MAF in June 2021: Serving Together Around the World to Bring Help, Hope, and Healing Through Aviation.

Arnhem Land

A recent flight story as told by Pilot Anton Zhang:
Anton writes, “last week Laynhapuy Homeland School chartered four planes to take students and their friends/family to attend their graduation ceremony. The graduation was held at Garrthalala homeland, a regular destination for MAF, where we often fly students to attend learning camps. Garrthalala is a beautiful spot, right by the beach! It was a privilege to witness some of the students we regularly fly graduate from the school. Here is a photo of all four planes.”

Papua New Guinea

Libraries around the world can quite often be taken for granted. Lots of school students would probably never even enter a library unless forced to by their teacher. However, in the remote communities of Papua New Guinea, if they are fortunate enough to have a school, a school library is a treasured privilege.
Earlier this year, Telefomin based pilot Ryan Cole had the opportunity to help build up the school library at the remote community of Bak. The Principal of the Bak primary school applied through Australian Aid for a donation of library books. He received 24 boxes containing 1,000 books. But because Bak is a very remote community, the books only made it to the closest town which is 70 miles away over mountains and through jungle terrain with no roads.
Ryan was able to fly the books to a village close to Bak in time for the new school year which started in February, then the boxes containing the books had to be hand-carried over mountain footpaths into the next valley where Bak is located.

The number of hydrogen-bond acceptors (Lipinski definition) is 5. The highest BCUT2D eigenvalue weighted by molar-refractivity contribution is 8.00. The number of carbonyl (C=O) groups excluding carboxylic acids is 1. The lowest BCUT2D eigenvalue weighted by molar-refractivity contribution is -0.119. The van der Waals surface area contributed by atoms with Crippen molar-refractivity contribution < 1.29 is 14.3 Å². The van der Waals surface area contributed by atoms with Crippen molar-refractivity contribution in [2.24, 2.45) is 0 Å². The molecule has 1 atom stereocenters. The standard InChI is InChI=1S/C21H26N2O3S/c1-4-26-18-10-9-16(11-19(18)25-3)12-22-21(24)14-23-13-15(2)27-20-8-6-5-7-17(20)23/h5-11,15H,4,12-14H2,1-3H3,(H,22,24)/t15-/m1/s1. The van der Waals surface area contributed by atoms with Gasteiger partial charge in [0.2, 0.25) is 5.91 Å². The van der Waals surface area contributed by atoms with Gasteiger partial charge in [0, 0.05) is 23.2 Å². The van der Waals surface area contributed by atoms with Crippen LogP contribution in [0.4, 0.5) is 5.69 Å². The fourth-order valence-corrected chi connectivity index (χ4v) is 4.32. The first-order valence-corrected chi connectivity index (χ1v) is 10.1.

For the school kids at Bak, these library books will be a treasured possession and will be a blessing to the students of today and tomorrow.


A story of a recent flight from MAF Australia’s Paul Woodington serving in Papua New Guinea.
Paul writes,
“I flew the RAA survey team for a week into some of the most challenging strips in PNG.
The RAA – Rural Airstrip Agency is a joint initiative of MAF’s working with the remote communities to maintain their airstrip. Many MAF pilots have flown the RAA teams, but it seems they kept the hardest back for the old pilot (me!).
We flew into eleven closed airstrips, mostly over 10% slope and under 500 metres long.
One is just 320 metres in length. I took with me different pilots every few days to get an experience of these challenging strips. We had great weather, and some places like Ambaluwa, Dusin and Mengamau are in some of the most fantastic mountainous scenery on the planet. David Attenborough, I am sure, would have loved to come along. I have tried to capture some pictures here, but alas, I could not grab the fantastic nature, temperatures, and sounds.


What We Fly: Store goods in – Coffee beans out
For many communities in Papua New Guinea, such as Gebrau (pictured), MAF’s aircraft often take store goods in and fly coffee back to Mt Hagen to help the substantial farmers to generate an income.